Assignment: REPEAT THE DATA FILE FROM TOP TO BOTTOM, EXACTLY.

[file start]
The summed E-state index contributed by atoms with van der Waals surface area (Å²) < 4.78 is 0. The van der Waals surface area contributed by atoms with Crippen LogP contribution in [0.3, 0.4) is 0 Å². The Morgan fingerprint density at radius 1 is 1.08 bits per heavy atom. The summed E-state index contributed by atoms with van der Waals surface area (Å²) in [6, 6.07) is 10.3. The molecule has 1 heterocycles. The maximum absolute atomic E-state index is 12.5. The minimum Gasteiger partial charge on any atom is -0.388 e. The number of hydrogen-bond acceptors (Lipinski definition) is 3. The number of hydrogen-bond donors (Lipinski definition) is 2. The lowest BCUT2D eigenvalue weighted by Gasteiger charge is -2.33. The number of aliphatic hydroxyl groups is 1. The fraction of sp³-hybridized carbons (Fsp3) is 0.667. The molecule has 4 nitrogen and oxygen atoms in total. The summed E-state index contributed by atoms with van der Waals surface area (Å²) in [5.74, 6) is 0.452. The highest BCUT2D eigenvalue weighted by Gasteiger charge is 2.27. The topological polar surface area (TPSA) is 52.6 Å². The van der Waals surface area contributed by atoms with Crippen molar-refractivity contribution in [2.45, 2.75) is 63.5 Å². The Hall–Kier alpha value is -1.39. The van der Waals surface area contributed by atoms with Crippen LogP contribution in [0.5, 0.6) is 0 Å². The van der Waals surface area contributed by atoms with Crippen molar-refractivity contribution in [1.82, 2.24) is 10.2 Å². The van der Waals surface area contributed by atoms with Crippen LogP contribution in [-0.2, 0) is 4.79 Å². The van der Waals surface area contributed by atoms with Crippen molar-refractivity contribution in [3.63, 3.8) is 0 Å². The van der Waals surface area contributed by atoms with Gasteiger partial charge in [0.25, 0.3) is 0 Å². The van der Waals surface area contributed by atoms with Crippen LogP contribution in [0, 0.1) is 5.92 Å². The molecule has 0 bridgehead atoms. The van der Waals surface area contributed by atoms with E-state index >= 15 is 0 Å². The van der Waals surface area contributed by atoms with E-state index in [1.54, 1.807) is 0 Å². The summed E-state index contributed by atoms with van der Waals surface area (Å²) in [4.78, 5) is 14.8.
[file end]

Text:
The summed E-state index contributed by atoms with van der Waals surface area (Å²) < 4.78 is 0. The van der Waals surface area contributed by atoms with Crippen LogP contribution in [0.3, 0.4) is 0 Å². The Morgan fingerprint density at radius 1 is 1.08 bits per heavy atom. The summed E-state index contributed by atoms with van der Waals surface area (Å²) in [6, 6.07) is 10.3. The molecule has 1 heterocycles. The maximum absolute atomic E-state index is 12.5. The minimum Gasteiger partial charge on any atom is -0.388 e. The number of hydrogen-bond acceptors (Lipinski definition) is 3. The number of hydrogen-bond donors (Lipinski definition) is 2. The lowest BCUT2D eigenvalue weighted by Gasteiger charge is -2.33. The number of aliphatic hydroxyl groups is 1. The fraction of sp³-hybridized carbons (Fsp3) is 0.667. The molecule has 4 nitrogen and oxygen atoms in total. The summed E-state index contributed by atoms with van der Waals surface area (Å²) in [5.74, 6) is 0.452. The highest BCUT2D eigenvalue weighted by Gasteiger charge is 2.27. The topological polar surface area (TPSA) is 52.6 Å². The van der Waals surface area contributed by atoms with Crippen molar-refractivity contribution in [2.45, 2.75) is 63.5 Å². The Hall–Kier alpha value is -1.39. The van der Waals surface area contributed by atoms with Crippen LogP contribution in [0.5, 0.6) is 0 Å². The van der Waals surface area contributed by atoms with Crippen molar-refractivity contribution in [1.82, 2.24) is 10.2 Å². The van der Waals surface area contributed by atoms with Crippen LogP contribution in [-0.2, 0) is 4.79 Å². The van der Waals surface area contributed by atoms with Crippen molar-refractivity contribution in [3.63, 3.8) is 0 Å². The van der Waals surface area contributed by atoms with Gasteiger partial charge in [0.25, 0.3) is 0 Å². The van der Waals surface area contributed by atoms with Crippen LogP contribution in [0, 0.1) is 5.92 Å². The molecule has 0 bridgehead atoms. The van der Waals surface area contributed by atoms with E-state index >= 15 is 0 Å². The van der Waals surface area contributed by atoms with E-state index in [1.54, 1.807) is 0 Å². The summed E-state index contributed by atoms with van der Waals surface area (Å²) in [4.78, 5) is 14.8.